This biographical sketch of Alexandre Jabadari was kindly provided by Ia Tutashvili and Tinatin Jabadari of the National Archives of Georgia.
Alexandre Jabadari was born in 1862 in the village of Sagarejo in the Georgian region of Kakheti. The records of the Church of the Nativity of the Blessed Virgin Mary confirm that a son was born to a noble family in Sagarejo, specifically Georgi and Nino Jabadari, and given the name Alexandre. We have no information about his childhood.
After graduating from the Tbilisi Gymnasium, Jabadari continued his education at the Petrov Agricultural Academy (today the Moscow Timiryazev Agricultural Academy). Soon he was expelled from the academy, however, for his active involvement in the student revolutionary movement. Jabadari’s memoirs, written at the end of the 19th century, contain information about his biography, particularly the period after his return to Georgia in 1881. Based on his personal writings, it is clear that Jabadari had kept a diary prior to 1881, but he was forced to destroy it to protect himself from persecution for his revolutionary activities.
In Georgia in 1883, along with his associates Gigo Charkviani, Lado Agniashvili, Vaso Rtskhiladze, Z. Chichinadze, and A. Guladze, Jabadari founded the journal Nobati.
Jabadari was actively involved in the life of the Georgian capital. He attended meetings of the Tbilisi City Administration and the City Council, and in 1884 he was elected a council member.
In 1890, the Book Publishing Association of Georgia was founded with a charter drawn up by Jabadari. In 1893, the Association received permission to publish the journal Herald (მოამბე). Jabadari bought the rights to the journal and published it for eight years, beginning in 1894.
The Book Publishing Association of Georgia began its activities in the 1890s with the publication of outstanding works by Georgian writers. Its first publication was a collection of the poems of Ioseba Davitashvili, the author of the famous poem, “Grow, Green Sprout” (იზარდე მწვანე ჯეჯილო).
Next followed a four-volume collection of the works of Alexandre Kazbegi, the poems of Rafael Eristavi, a two-volume set of the works of Akaki Tsereteli, and a four-volume collection of the works of Ilia Chavchavadze. “My plans for the future were much bigger than book publishing.” Alexandre wanted to publish periodicals and unite around this project the best Georgian writers as well as prominent members of society.
In 1900, along with a group of other young men, Jabadari founded the Georgian Socialist-Federalist Revolutionary Party. In that same year, he took over as editor and publisher of the daily, News Sheet (ცნობის ფურცელი). In his time as editor, circulation rose to 13,000 copies a day, at a time when no other periodical in Georgia sold more than 1,900 copies.
News Sheet became even more interesting in 1902 when Jabadari began publishing a weekly illustrated supplement, with which he introduced the process of zincographic printing to the Caucasus.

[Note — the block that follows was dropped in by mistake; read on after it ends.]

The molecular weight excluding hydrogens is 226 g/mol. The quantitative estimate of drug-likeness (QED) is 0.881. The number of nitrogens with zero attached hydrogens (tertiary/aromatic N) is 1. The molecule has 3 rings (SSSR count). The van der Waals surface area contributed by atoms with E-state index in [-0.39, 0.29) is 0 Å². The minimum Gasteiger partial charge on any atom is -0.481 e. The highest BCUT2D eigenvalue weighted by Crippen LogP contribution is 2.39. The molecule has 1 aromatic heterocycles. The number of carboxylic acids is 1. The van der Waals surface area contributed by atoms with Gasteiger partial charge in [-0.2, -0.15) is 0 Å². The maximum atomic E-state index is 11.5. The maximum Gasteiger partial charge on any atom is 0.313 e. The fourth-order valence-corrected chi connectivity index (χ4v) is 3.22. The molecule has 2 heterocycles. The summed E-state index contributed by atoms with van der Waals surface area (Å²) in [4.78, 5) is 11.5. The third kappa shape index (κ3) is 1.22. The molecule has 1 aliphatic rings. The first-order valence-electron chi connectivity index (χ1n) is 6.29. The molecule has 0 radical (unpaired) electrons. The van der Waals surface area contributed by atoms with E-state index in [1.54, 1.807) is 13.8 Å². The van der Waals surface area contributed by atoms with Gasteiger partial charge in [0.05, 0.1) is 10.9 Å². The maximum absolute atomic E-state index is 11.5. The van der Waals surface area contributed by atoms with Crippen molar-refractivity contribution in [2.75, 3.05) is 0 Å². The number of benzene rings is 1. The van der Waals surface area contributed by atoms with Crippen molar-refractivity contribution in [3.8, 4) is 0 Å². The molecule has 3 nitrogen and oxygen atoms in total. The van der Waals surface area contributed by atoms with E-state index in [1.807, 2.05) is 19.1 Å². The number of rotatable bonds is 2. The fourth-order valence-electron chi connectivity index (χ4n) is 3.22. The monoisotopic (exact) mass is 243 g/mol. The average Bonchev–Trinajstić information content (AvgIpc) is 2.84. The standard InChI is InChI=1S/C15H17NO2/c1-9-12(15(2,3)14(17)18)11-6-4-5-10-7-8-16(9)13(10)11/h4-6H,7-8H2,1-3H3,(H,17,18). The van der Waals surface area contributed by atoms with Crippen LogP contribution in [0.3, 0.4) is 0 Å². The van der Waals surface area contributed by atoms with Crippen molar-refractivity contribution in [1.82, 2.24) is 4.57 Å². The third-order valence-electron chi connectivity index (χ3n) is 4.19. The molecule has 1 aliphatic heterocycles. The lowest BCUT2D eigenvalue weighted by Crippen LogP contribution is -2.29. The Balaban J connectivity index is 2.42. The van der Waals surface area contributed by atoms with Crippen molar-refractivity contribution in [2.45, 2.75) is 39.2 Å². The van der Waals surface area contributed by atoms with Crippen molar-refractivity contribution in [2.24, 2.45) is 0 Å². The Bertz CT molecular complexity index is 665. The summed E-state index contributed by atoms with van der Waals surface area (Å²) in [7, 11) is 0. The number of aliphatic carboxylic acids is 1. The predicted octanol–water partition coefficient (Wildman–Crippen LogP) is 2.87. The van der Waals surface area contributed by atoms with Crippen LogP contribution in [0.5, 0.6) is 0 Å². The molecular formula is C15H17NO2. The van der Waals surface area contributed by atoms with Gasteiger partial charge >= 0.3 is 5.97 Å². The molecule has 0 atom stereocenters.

The artists Oskar Schmerling and G. Gogiashvili regularly produced caricatures for the illustrated supplement. In addition, Grinevsky, Beridze, and Rotter were invited to contribute. It was the first periodical to publish photo evidence of the government’s response to the events of 1905-1906 in western Georgia. Although he did not participate himself in the uprising, in his newspaper Jabadari expressed his sympathy and support for the movement, for which he was locked up in Metekhi Prison several times.
News Sheet was soon shut down by authorities and Jabadari was stripped of the right to live in Georgia or Russia. He was forced to move to Europe, where six sons from his first wife, Manana Rtskhiladze, lived in Paris — Georgi, Irakli, Vakhtang, Shalva, Ilia, and Shota. Jabadari lived for a time in France and Belgium.
When he returned to Georgia, Jabadari did not go back into publishing, but continued to play an active role in society. He arrived in Georgia in 1911 and it took a month and a half before he received official permission to return and take part in political affairs. That same year, he was elected to the school committee of the Georgian Gymnasium, and in 1912, he was elected chairman of the Directorate of the Georgian Drama Society.
In 1914, Jabadari once again set off for Europe where he worked to get concessions for Georgian companies.
From 1918 to 1921, he and two of his sons were in Georgia and were actively involved in the creation of the new democratic Georgian state. Jabadari was one of the biggest investors in the construction of the Kakhetian railroad.
In 1921, after the Sovietization of Georgia, Jabadari was offered a position in the People’s Commissariat of Foreign Trade as a specialist in economics and trade with experience working abroad. But he was quickly dismissed from state service due to his noble origins.
Jabadari is the author of a major unpublished economic study and a number of academic works in the areas of the animal products industry, Georgian light and heavy industry, and beekeeping, which still retain their relevance.
Alexandre Jabadari died on March 4, 1933, at the age of 72, and is buried in Tbilisi at Vera Cemetery.
Photo: The National Archives of Georgia